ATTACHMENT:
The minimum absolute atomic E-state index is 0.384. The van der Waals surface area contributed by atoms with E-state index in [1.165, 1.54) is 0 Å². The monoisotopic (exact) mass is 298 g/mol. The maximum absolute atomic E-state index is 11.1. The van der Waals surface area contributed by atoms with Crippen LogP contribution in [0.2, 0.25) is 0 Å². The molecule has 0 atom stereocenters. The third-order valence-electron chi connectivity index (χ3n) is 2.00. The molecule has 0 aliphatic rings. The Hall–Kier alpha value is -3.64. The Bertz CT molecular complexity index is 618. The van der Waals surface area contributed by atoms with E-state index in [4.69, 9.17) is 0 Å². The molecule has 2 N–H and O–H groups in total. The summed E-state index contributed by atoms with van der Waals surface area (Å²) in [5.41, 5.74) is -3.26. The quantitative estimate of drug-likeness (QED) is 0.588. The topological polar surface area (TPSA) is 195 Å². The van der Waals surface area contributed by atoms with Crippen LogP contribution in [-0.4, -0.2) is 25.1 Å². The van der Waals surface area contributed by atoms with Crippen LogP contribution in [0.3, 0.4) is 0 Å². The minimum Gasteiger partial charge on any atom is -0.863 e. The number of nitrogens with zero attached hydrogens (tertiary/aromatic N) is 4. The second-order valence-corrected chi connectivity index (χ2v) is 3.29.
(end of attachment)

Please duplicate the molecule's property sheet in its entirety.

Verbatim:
The minimum absolute atomic E-state index is 0.384. The van der Waals surface area contributed by atoms with E-state index in [1.165, 1.54) is 0 Å². The monoisotopic (exact) mass is 298 g/mol. The maximum absolute atomic E-state index is 11.1. The van der Waals surface area contributed by atoms with Crippen LogP contribution in [0.2, 0.25) is 0 Å². The molecule has 0 atom stereocenters. The third-order valence-electron chi connectivity index (χ3n) is 2.00. The molecule has 0 aliphatic rings. The Hall–Kier alpha value is -3.64. The Bertz CT molecular complexity index is 618. The van der Waals surface area contributed by atoms with E-state index in [4.69, 9.17) is 0 Å². The molecule has 2 N–H and O–H groups in total. The summed E-state index contributed by atoms with van der Waals surface area (Å²) in [5.41, 5.74) is -3.26. The quantitative estimate of drug-likeness (QED) is 0.588. The topological polar surface area (TPSA) is 195 Å². The van der Waals surface area contributed by atoms with Crippen LogP contribution in [-0.4, -0.2) is 25.1 Å². The van der Waals surface area contributed by atoms with Crippen LogP contribution in [0.3, 0.4) is 0 Å². The minimum Gasteiger partial charge on any atom is -0.863 e. The number of nitrogens with zero attached hydrogens (tertiary/aromatic N) is 4. The second-order valence-corrected chi connectivity index (χ2v) is 3.29.